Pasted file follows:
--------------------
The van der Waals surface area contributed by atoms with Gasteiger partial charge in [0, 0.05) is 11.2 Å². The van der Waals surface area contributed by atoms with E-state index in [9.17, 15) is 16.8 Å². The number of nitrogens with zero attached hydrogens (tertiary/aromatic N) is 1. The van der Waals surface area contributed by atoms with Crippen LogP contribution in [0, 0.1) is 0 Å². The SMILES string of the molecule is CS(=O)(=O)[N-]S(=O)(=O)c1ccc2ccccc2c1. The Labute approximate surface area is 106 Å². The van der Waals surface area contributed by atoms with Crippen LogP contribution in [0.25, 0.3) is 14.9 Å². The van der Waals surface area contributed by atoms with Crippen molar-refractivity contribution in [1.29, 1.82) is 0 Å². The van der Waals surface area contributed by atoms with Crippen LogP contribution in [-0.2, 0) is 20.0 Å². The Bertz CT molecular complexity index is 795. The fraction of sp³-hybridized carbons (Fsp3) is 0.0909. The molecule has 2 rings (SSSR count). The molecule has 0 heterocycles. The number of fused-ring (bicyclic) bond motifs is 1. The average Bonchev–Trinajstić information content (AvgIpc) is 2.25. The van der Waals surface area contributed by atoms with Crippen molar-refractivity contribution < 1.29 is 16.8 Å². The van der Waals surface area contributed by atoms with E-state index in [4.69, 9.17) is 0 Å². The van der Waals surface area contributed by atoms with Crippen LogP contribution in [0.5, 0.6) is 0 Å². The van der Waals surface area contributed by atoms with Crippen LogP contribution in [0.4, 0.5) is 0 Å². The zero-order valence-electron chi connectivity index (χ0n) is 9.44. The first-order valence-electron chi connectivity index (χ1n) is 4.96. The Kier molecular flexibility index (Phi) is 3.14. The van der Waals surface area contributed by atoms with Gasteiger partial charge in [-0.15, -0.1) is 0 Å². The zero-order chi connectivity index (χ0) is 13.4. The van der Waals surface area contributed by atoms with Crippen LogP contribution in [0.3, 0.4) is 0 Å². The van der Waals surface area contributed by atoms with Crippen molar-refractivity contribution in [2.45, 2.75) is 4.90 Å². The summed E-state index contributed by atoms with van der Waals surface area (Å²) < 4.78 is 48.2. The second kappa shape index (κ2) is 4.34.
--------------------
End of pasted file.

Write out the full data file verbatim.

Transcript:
The van der Waals surface area contributed by atoms with Gasteiger partial charge in [0, 0.05) is 11.2 Å². The van der Waals surface area contributed by atoms with E-state index in [9.17, 15) is 16.8 Å². The number of nitrogens with zero attached hydrogens (tertiary/aromatic N) is 1. The van der Waals surface area contributed by atoms with Crippen LogP contribution in [0, 0.1) is 0 Å². The SMILES string of the molecule is CS(=O)(=O)[N-]S(=O)(=O)c1ccc2ccccc2c1. The Labute approximate surface area is 106 Å². The van der Waals surface area contributed by atoms with Crippen LogP contribution in [0.25, 0.3) is 14.9 Å². The van der Waals surface area contributed by atoms with Crippen molar-refractivity contribution in [1.29, 1.82) is 0 Å². The van der Waals surface area contributed by atoms with Crippen LogP contribution in [-0.2, 0) is 20.0 Å². The Bertz CT molecular complexity index is 795. The fraction of sp³-hybridized carbons (Fsp3) is 0.0909. The molecule has 2 rings (SSSR count). The molecule has 0 heterocycles. The number of fused-ring (bicyclic) bond motifs is 1. The average Bonchev–Trinajstić information content (AvgIpc) is 2.25. The van der Waals surface area contributed by atoms with Crippen molar-refractivity contribution < 1.29 is 16.8 Å². The van der Waals surface area contributed by atoms with E-state index in [4.69, 9.17) is 0 Å². The van der Waals surface area contributed by atoms with Crippen LogP contribution in [0.5, 0.6) is 0 Å². The van der Waals surface area contributed by atoms with Crippen LogP contribution in [0.4, 0.5) is 0 Å². The zero-order valence-electron chi connectivity index (χ0n) is 9.44. The first-order valence-electron chi connectivity index (χ1n) is 4.96. The Kier molecular flexibility index (Phi) is 3.14. The van der Waals surface area contributed by atoms with Gasteiger partial charge in [-0.15, -0.1) is 0 Å². The zero-order chi connectivity index (χ0) is 13.4. The van der Waals surface area contributed by atoms with Crippen LogP contribution in [0.3, 0.4) is 0 Å². The van der Waals surface area contributed by atoms with Crippen molar-refractivity contribution in [2.45, 2.75) is 4.90 Å². The summed E-state index contributed by atoms with van der Waals surface area (Å²) < 4.78 is 48.2. The second kappa shape index (κ2) is 4.34.